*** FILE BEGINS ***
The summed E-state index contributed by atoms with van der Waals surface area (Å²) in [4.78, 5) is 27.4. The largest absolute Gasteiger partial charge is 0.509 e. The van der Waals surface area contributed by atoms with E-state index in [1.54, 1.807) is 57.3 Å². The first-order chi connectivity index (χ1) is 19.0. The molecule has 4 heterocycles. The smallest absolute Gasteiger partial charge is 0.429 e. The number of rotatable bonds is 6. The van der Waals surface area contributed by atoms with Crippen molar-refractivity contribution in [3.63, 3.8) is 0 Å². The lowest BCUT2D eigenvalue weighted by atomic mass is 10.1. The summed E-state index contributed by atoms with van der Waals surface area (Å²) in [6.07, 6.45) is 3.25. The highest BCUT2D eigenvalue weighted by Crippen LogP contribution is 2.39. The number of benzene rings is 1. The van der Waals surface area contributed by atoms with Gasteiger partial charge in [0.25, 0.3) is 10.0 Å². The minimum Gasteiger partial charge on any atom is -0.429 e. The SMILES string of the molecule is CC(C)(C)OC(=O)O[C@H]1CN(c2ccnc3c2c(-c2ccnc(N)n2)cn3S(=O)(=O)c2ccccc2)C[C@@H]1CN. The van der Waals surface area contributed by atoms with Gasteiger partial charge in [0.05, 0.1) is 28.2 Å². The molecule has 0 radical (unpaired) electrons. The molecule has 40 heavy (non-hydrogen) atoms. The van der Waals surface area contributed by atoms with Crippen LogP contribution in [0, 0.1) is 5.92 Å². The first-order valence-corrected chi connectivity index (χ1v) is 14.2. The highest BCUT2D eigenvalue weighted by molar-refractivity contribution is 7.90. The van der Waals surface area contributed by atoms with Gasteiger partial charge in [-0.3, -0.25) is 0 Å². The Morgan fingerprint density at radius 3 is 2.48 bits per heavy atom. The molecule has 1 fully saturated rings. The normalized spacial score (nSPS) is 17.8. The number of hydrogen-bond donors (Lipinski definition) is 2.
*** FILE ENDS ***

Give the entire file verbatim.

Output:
The summed E-state index contributed by atoms with van der Waals surface area (Å²) in [4.78, 5) is 27.4. The largest absolute Gasteiger partial charge is 0.509 e. The van der Waals surface area contributed by atoms with E-state index in [1.54, 1.807) is 57.3 Å². The first-order chi connectivity index (χ1) is 19.0. The molecule has 4 heterocycles. The smallest absolute Gasteiger partial charge is 0.429 e. The number of rotatable bonds is 6. The van der Waals surface area contributed by atoms with Crippen molar-refractivity contribution in [3.63, 3.8) is 0 Å². The lowest BCUT2D eigenvalue weighted by atomic mass is 10.1. The summed E-state index contributed by atoms with van der Waals surface area (Å²) in [6.07, 6.45) is 3.25. The highest BCUT2D eigenvalue weighted by Crippen LogP contribution is 2.39. The number of benzene rings is 1. The van der Waals surface area contributed by atoms with Gasteiger partial charge in [0.25, 0.3) is 10.0 Å². The minimum Gasteiger partial charge on any atom is -0.429 e. The SMILES string of the molecule is CC(C)(C)OC(=O)O[C@H]1CN(c2ccnc3c2c(-c2ccnc(N)n2)cn3S(=O)(=O)c2ccccc2)C[C@@H]1CN. The van der Waals surface area contributed by atoms with Gasteiger partial charge in [0.05, 0.1) is 28.2 Å². The molecule has 0 radical (unpaired) electrons. The molecule has 40 heavy (non-hydrogen) atoms. The van der Waals surface area contributed by atoms with Crippen LogP contribution in [0, 0.1) is 5.92 Å². The first-order valence-corrected chi connectivity index (χ1v) is 14.2. The highest BCUT2D eigenvalue weighted by molar-refractivity contribution is 7.90. The van der Waals surface area contributed by atoms with Gasteiger partial charge in [-0.3, -0.25) is 0 Å². The Morgan fingerprint density at radius 3 is 2.48 bits per heavy atom. The molecule has 1 fully saturated rings. The normalized spacial score (nSPS) is 17.8. The number of hydrogen-bond donors (Lipinski definition) is 2.